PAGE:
Businesses failing to comply with payment card security, finds report

For the second year in a row, a Verizon report has found businesses are struggling to comply with payment card security standards, putting consumers’ confidential information at risk.

According to the Verizon Payment Card Industry Compliance Report, most businesses that accept credit or debit cards, or both, continue to struggle to achieve and maintain compliance with the Payment Card Industry Data Security Standard (PCI DSS). As a result, they are at greater risk of losing confidential customer information and falling victim to credit-card fraud. 

Businesses are failing to maintain compliance even though they face steep penalties, including fines and increased transaction fees from the credit card brands, said Verizon. Businesses also now face pressure from their partners and customers to demonstrate continued compliance.

In addition to analysing the overall current state of compliance with the PCI DSS, the report examines how well organisations comply with the 12 specific PCI requirements and provides recommendations organisations can implement to help them earn and maintain compliance.

“We had hoped to see more organisations complying with the PCI standard, since we believe compliance will ultimately improve the security posture of organisations and in all likelihood lead to fewer breaches,” said Wade Baker, director of risk intelligence, Verizon. “By reviewing this report, organisations can see where to focus their efforts and implement our recommendations for helping to accelerate PCI compliance. Our end goal is a safer credit-card environment for consumers and businesses.”

The report is based on findings from more than 100 PCI DSS assessments conducted by Verizon’s team of PCI Qualified Security Assessors in 2010, as well as data gathered by Verizon’s Investigative Response group while investigating real-world payment card data breaches. Additionally, the Verizon Risk Intelligence team overlaid the assessment findings with data-breach cases from the 2011 Verizon Data Breach Investigations Report.

The assessments include data from organisations based in the US, Europe and Asia, representing for the first time the global nature of the PCI standard, said Verizon.

Key Findings

Top findings from the 2011 Verizon Payment Card Industry Compliance Report include:  

·         While the compliance situation has neither worsened nor improved, it is still disappointing. Only 21% of organisations were fully compliant during the initial audit. The report notes the difficulty in achieving compliance along with overconfidence, complacency and the need to focus on other compliance and security issues are among the possible reasons for the widespread PCI noncompliance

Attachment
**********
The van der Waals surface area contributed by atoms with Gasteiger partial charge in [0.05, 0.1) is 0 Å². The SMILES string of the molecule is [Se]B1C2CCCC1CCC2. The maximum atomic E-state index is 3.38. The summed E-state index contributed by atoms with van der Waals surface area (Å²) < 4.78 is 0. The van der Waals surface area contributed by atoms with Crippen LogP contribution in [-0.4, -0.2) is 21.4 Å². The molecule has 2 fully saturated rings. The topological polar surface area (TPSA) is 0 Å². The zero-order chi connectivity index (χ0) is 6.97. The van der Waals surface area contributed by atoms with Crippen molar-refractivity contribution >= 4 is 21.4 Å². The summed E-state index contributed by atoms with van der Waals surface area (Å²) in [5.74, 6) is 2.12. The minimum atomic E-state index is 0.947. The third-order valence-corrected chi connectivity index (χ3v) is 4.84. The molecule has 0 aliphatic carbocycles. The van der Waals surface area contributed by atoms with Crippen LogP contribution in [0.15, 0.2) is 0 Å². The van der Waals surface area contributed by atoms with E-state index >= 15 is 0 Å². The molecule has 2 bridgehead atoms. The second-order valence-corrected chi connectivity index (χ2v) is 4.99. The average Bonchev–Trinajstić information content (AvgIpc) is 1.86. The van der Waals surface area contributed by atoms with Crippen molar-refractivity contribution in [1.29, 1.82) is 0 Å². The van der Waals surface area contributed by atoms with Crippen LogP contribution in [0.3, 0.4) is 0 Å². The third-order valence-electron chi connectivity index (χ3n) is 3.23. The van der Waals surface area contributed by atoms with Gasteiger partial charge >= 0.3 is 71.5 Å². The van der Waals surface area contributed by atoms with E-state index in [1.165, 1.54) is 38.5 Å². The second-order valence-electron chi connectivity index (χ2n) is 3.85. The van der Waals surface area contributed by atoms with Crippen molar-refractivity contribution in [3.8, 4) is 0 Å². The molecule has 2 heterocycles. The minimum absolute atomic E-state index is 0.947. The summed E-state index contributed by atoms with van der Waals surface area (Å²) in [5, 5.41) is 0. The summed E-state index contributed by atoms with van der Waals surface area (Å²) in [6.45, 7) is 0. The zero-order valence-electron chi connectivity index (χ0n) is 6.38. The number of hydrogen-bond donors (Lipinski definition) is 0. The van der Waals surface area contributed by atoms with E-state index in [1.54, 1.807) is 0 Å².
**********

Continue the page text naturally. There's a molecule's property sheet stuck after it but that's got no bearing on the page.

·         Lack of PCI compliance continues to be linked to data breaches. The report demonstrated again this year breached organisations are more likely to not be PCI compliant and are more likely to suffer from identity theft and fraud issues

·         Organisations struggle with key PCI requirements. Organisations struggled the most to comply with requirements three (protect stored cardholder data), 10 (track and monitor access), 11 (regularly test systems and processes), and 12 (maintain security policies), all of which are directly linked to protecting cardholder data

·         Failure to prioritise compliance efforts often means high-risk security threats are ignored. Launched in 2009, the Prioritised Approach was created to help organisations identify and reduce risk to cardholder data and to ease the annual PCI process. The report found rather than using a risk-based approach to PCI compliance, organisations instead rely on the PCI DSS for guidance. As a result, many organisations are ignoring security threats with the highest risk and potential for the largest negative impacts

·         PCI standard offers protection against the most common attack methods. Malware and hacking are the most predominant methods used to gain access to cardholder data. Several overlapping PCI requirements are aimed at protecting against these attack methods. 

Recommendations for meeting compliance

Based on extensive analysis, Verizon offers the following recommendations to help organisations meet their PCI compliance goals:

·         Treat compliance as an everyday, ongoing process. Compliance requires continuous adherence to the standard. This means a daily log review, weekly file-integrity monitoring, quarterly vulnerability scanning and annual penetration testing. To achieve this, Verizon recommends an internal PCI champion ensures compliance becomes part of daily business activities

·         Self-validate very carefully – or not at all. Level 1 and 2 merchants – who process the highest volumes of cardholder transactions – are allowed to assess themselves against the standard. Due to the numerous issues and conflicts of interest this can cause, Verizon highly recommends an objective third party validate the scope of the assessment or perform the testing

·         Prepare to have the bar raised. In October 2010, the PCI Security Standards Council announced PCI DSS version 2.0. This version requires a more stringent executive summary and validation of methodology for scope definition. Organisations, many of which are having severe issues complying with the existing standards, need to quickly get ready for the new version

Additional findings and recommendations are available in the full report, which can be downloaded at http://www.verizonbusiness.com/go/2011pci/us. In addition to the report, Retail Times readers can access all report resources by visiting the Verizon PCI Report Resource Center.